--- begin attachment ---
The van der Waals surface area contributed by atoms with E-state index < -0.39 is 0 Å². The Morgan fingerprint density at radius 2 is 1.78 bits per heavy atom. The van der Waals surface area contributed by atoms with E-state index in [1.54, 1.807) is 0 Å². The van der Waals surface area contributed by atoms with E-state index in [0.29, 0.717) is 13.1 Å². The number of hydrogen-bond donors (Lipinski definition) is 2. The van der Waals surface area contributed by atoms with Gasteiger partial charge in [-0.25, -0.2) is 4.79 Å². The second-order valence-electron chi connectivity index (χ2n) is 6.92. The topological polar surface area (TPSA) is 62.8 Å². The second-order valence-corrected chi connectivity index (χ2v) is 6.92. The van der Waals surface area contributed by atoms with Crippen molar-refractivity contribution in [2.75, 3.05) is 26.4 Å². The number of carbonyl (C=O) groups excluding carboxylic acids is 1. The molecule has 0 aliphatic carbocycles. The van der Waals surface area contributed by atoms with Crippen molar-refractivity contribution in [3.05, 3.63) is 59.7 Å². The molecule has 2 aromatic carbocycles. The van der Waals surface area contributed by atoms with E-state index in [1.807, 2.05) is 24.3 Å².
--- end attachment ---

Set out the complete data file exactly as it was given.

The van der Waals surface area contributed by atoms with E-state index < -0.39 is 0 Å². The Morgan fingerprint density at radius 2 is 1.78 bits per heavy atom. The van der Waals surface area contributed by atoms with E-state index in [1.54, 1.807) is 0 Å². The van der Waals surface area contributed by atoms with E-state index in [0.29, 0.717) is 13.1 Å². The number of hydrogen-bond donors (Lipinski definition) is 2. The van der Waals surface area contributed by atoms with Gasteiger partial charge in [-0.25, -0.2) is 4.79 Å². The second-order valence-electron chi connectivity index (χ2n) is 6.92. The topological polar surface area (TPSA) is 62.8 Å². The second-order valence-corrected chi connectivity index (χ2v) is 6.92. The van der Waals surface area contributed by atoms with Crippen molar-refractivity contribution in [2.75, 3.05) is 26.4 Å². The number of carbonyl (C=O) groups excluding carboxylic acids is 1. The molecule has 0 aliphatic carbocycles. The van der Waals surface area contributed by atoms with Crippen molar-refractivity contribution in [3.05, 3.63) is 59.7 Å². The molecule has 2 aromatic carbocycles. The van der Waals surface area contributed by atoms with E-state index in [1.807, 2.05) is 24.3 Å².